Human beings are naturally hard-wired to favor encounters and exchanges with like-minded people.
This website is proof positive of that inclination and it makes sense. Who else but another 60-something might grasp all (or most) of life’s intricacies than someone walking the very same journey?
But for new business start-ups, especially those launched in today’s change-charged business environment, a healthy dose of innovation and new perspective-taking is needed to ensure a prosperous future.
And today’s most successful entrepreneurs tend to take a different path to idea discovery.
Authors Jeffrey Dyer, Hal Gregersen and Clayton Christensen engaged in a six-year study of the world’s most successful innovators before writing their book, The Innovators DNA: Mastering the Five Skills of Disruptive Innovators.
While all five skills they call out (associating, questioning, observing, networking, and experimenting) are important, I’d like to focus on networking.
Through their research, these three authors learned that innovators network to discover something new and surprising – something they’re less apt to find in conversations with like-minded people. They network with people who are looking at a situation through a new and different lens.
Truth be told, many are also road-testing a few half-baked ideas to better understand how they’re viewed by others not like them and what additional refinements might be needed to get these ideas to the finish line.
Several months ago, I received an invitation to be a guest lecturer for a data analytics class at a local university. This class was chock-full of Millennials who would pore over data to assess the financial health for a wide range of businesses and organizations. Given the start-up nature of my business, the professor thought this class might enjoying digging into my business plan and cross-checking it with their data.
Without burdening you with too many details, suffice it to say that I’m one-year deep into boot-strapping a business start-up that’s not projected to generate revenue until a year from now. To make things a bit more challenging, I’m managing a full-time consultant practice, while starting up another business that serves a micro-niche segment of the Baby Boomer generation.
With 50 minutes on the clock and 25 students eager to help, we started with a quick scan of data I had collected and analyzed. This included: target Market Demographics (age, location, income, education, etc.), target Market Psychographics (values, goals and objectives, habits, hobbies, etc.), and digital insights (website traffic, podcast downloads, social media activity, etc.).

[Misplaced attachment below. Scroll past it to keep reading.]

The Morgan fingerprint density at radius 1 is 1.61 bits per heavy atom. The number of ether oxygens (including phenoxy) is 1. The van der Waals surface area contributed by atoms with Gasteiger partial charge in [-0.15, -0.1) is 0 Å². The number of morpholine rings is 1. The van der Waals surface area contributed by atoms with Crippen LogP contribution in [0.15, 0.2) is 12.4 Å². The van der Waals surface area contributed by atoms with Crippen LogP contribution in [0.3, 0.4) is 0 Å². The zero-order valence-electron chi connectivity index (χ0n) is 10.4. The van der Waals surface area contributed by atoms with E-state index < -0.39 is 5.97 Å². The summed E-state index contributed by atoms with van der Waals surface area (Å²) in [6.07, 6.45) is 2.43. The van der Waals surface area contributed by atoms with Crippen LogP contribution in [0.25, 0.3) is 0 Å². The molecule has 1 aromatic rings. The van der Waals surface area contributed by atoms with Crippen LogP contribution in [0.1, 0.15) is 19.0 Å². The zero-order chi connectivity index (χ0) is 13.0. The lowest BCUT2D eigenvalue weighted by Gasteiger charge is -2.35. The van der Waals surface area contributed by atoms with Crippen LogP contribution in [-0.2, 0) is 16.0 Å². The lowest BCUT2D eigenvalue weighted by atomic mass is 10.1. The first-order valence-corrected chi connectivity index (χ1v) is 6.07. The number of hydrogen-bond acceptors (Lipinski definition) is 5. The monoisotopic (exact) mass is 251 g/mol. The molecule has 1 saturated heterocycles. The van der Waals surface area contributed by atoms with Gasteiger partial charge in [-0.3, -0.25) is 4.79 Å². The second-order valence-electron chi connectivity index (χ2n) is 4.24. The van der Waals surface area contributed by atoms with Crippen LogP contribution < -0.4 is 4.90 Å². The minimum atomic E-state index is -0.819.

Starting with roughly 75 million Boomers in the United States, I continued to add filters to winnow this market down further. These filters included age, annual income, education, geographic location, and retirement readiness. With all filters applied, we landed on a more manageable five million or so potential customers.
Going into that class, I felt like I had a good handle on things. I certainly didn’t know everything, but felt confident about the insights gleaned so far. That is, until these Millennials started probing my plan.
These students asked plenty of smart questions and even challenged a few assumptions. Our discussion and debate revealed a few blind spots in my business strategy. There was one blind spot that if left unchecked, could slow down growth for this still fragile start-up. That single hour of discussion produced more value than I imagined and I was grateful.
By the way, in today’s contentious culture where differing views tend to result in stalemates and arguments, it was refreshing to encounter students who could challenge someone older, yet do so respectfully. Let’s hope these students represent what we can expect from tomorrow’s leaders.
There’s a model I’ve embraced as I build out my business plan that might be helpful as you launch your own encore business. It’s called The Four Boxes of Knowing (hat tip to Skip Walter).
Each box holds valuable insights that will help you ramp up your encore business faster, but make sure you’re collecting feedback from a diverse set of experts – a wider and richer swath that’s intergenerational.
You might start by chatting with a few smart Millennials. It’s a step I almost missed, because I didn’t know what I didn’t know.
Are you thinking about starting an encore business? If you are starting a new business, who have you reached out to for feedback and advice? What kind of new business would you consider starting in your 60s? Please join the conversation.
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